Miami Developer Carlos Rosso On Starting His Own Firm And Pioneering Standard-Branded Residences
Carlos Rosso led the condo division for Miami’s most prominent developer, Related Group, for nearly two decades until he felt it was time to start his own firm. Now, a little over a year later, Rosso has launched the first-ever Standard-branded condo project in the U.S., seeking to build on the trendy reputation of The Standard hotel brand.
“I spent 20 years with Jorge,” Rosso said, referring to Related founder, Chairman and CEO Jorge Pérez. “We had a great time.”
Rosso remembers Pérez telling him, “Whatever you want to do, you know I'll always support you and you always have a place to come back if you want to.”
Shortly after leaving, Rosso was contacted by Midtown Development principal Alex Vadia, whose firm master-developed Midtown Miami, a walkable district anchored by a Target, shops and apartment buildings. They paired up to build a 228-unit tower on a vacant lot at the site.
“From a risk perspective, I think it has the right scale for me — in terms of cost and value and amount of equity that I need to deploy," Rosso said. "It was a perfect kick-start to envision the first project of Rosso Development.”
Rosso then reached out to Amar Lalvani, CEO of hotel management company Standard International, regarding a potential branding partnership. Founded by hotelier Andre Balazs, The Standard attracted locals, celebrities and overnight guests to hang out at its spas, pools and trendy restaurants.
A few Standard-branded hotels have been through changes lately — two in Los Angeles closed, the trendy Standard High Line in New York was tied up in foreclosure, and The Standard Hotel in Miami was bought by an entity tied to Starwood Capital CEO Barry Sternlicht. Rosso said those changes don't affect his project; they are due to transactions with the underlying real estate, not the operator, he said.
Balazs reportedly sold an 80% stake of Standard International to private investors, and Bangkok-based real estate firm Sansiri now has a 59% stake, according to Skift. The Standard International umbrella now includes the hotel brands Bunkhouse and Peri, and Lalvani has discussed plans to expand to 35 additional properties.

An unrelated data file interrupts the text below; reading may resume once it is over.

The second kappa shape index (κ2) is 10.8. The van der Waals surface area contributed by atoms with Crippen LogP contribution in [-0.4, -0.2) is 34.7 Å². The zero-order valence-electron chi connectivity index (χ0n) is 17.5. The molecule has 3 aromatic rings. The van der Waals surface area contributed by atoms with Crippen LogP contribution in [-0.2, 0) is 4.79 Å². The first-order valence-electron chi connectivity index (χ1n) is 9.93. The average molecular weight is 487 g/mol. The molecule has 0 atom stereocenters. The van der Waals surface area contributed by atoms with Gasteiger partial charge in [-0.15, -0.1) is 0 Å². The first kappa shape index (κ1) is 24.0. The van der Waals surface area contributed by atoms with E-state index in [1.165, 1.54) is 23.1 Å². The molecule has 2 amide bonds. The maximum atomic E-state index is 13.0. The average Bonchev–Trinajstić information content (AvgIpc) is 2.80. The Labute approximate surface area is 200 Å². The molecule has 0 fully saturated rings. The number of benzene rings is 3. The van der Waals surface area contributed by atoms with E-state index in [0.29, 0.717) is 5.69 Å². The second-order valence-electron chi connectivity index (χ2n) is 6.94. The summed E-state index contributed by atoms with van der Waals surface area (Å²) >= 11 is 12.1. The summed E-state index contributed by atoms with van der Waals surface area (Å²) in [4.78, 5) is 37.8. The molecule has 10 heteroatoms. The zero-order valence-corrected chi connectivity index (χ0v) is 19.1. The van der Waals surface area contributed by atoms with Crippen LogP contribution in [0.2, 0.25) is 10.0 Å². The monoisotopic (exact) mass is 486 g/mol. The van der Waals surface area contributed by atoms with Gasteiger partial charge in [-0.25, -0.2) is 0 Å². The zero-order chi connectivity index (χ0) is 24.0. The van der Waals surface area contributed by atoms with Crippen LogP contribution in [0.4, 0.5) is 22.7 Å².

Rosso pitched Lalvani on the idea of branded residences. That led to a licensing deal, with the Midtown project becoming the first-ever Standard-branded condo in the U.S. (Another one is being developed by a different team in Portugal.)
The resulting building design includes studios to two-bedroom layouts ranging from 432 to 965 SF. It includes amenities one might expect from a Standard: a rooftop pool, restaurant and bar, a concierge service, a fitness center, an infrared sauna, a karaoke bar, a pet spa and others. The 10K SF ground-floor space will be leased to shops and restaurants.
Units will be priced from $329K to $829K, and owners will be allowed to lease their units for short-term rentals of one month or more.
Under their agreement, Standard International has to approve everything: architecture, interior design, programming and marketing, Rosso said. That includes "the sofas that are going to be in the lobby, the music that's going to get played in speakers” and even staff uniforms, Rosso said. Arquitectonica is the architect, and Urban Robot is handling interiors.
In Miami, where buildings are being brand-named after cars (Porsche, Aston Martin), clothing (Armani, Diesel) and crystals (Baccarat), Rosso thought of who or what he’d like to see in the lobby of a building.
“I'm not a crystal enthusiast, I’m not a car enthusiast,” he said. “What attracted me — and this is a very personal sort of decision — is [The Standard has] a culture and other things that I think are important to a certain group of buyers.”
In condo development, it isn't necessary to sell everything to everybody but to forge a connection with a key audience, Rosso noted. He recalled when Related Group developed an Armani-branded building with Gil Dezer, the Miami developer who popularized the branding of high-rises with projects like Trump-branded towers and the Porsche Design Tower.
"He always used to tell us, ‘You know the difference between me and you? We read different magazines. … You guys are crazy about art. I am crazy about cars.’ He said, ‘For me, opening the hood of a Porsche Carrera and listening to the pistons — that noise for me, that’s classical music or that's art.’”
Rosso declined to discuss specific terms of the licensing agreement, citing confidentiality clauses, but said benefits flow both ways in a licensing deal. The developer gets the cachet and recognition that a brand name can bring. Conversely, a developer’s network of brokers, and its advertising power, can help a brand spread.
“I'm going to be spending more than 10 times your budget in marketing in one of your hotels, putting your brand in different submarkets where maybe you never thought that you could reach,” Rosso said.
“For example, for The Standard, we are running ads in Brazil. We are running ads in Colombia. We are geotargeting apps in Mexico. And guess what? Developers from all these and developers from Mexico are calling The Standard now, saying 'Hey, Carlos Rosso is doing a development with you in Miami? We followed what he did with SLS. We want to see whether we can do something with you in Brazil.’"
That appears to already be shaking out.
"I got a call yesterday from Texas," he said.